Furthermore, while the richest Americans reap the benefits of the law, many workers at the bottom of the income ladder, where people of color are overrepresented, will actually see an overall tax increase over time. That means the law effectively raids black and brown Americans’ paychecks to fatten the investment accounts of the largely white financial elite.
World Cup exposes England not Russia as the country with a racism problem
England fans giving Nazi salutes in Russia’s Volgograd, Lord Alan Sugar posting racist tweets. Just how deep does England’s problem with racism run?
Baseless warnings about racism in Russia
Exposed as baseless during this World Cup has been the anti-Russia propaganda peddled by Western ideologues, particularly in the UK, when it comes to the security and safety of travelling fans.
In the lead up to the tournament the contents of a House of Commons Foreign Affairs Committee report was made public by the BBC. Consider the following paragraph: “Fans from BAME (Black, Asian, and minority ethnic) backgrounds and those who identify as LGBT (lesbian, gay, bisexual, and transgender) face additional risks of attack and persecution [in Russia].”
This exercise in scaremongering was undertaken by the usual crew of Russophobic cranks that colonises the UK political and media establishment, undertaken as part of a campaign to undermine the tournament and see it end in failure. In deterring fans from England in travelling to Russia to follow their team it worked, reflected in significantly lower number of tickets being sold in England than were sold for past World Cups in which the country’s national team were involved.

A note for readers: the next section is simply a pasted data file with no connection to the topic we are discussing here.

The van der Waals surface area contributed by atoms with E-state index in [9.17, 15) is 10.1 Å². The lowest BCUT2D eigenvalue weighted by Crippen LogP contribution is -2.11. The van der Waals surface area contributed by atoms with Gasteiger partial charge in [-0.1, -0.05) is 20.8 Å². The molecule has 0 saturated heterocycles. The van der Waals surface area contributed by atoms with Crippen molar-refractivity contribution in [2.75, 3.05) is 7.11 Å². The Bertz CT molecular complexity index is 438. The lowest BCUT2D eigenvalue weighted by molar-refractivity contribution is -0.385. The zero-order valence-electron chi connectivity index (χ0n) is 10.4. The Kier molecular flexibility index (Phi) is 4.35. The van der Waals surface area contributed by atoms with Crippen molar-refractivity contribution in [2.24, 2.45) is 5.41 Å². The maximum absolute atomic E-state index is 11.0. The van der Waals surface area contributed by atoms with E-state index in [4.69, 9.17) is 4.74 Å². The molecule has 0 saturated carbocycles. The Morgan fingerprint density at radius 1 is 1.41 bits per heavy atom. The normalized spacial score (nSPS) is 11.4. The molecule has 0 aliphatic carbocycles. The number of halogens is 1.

Alas, with the undoubted success of the tournament thus far, grudgingly acknowledged even by strident critics of Russia, England fans that made the mistake of believing this Russophobic guff have missed out and will be kicking themselves – even more so considering the hospitality the England fans who braved the journey have reported receiving in Russia, “praising a particularly warm reception from their hosts.”
‘F*** racism!’ – Sweden players rally behind team-mate’s powerful statement after online threats
SWEDEN’S JIMMY DURMAZ has denounced “unacceptable” messages of racial hatred and even death threats after he gave away the foul that led to Toni Kroos’s late winner for Germany at the World Cup.
Abusive comments on the 29-year-old substitute’s Instagram account poured in after Germany won 2-1 in the 95th minute in Sochi on Saturday.
“I can be criticised for my performance… but there is a line, and that line was crossed yesterday,” Durmaz said in a statement he read out to reporters at the team’s Black Sea coast base in Gelendzhik on Sunday.
“When you threaten me, when you call me a “blatte” (a pejorative word for a dark-skinned foreigner), an ‘Arab devil’, a ‘terrorist’, ‘Taliban’, then you have gone far beyond the limit,” he said.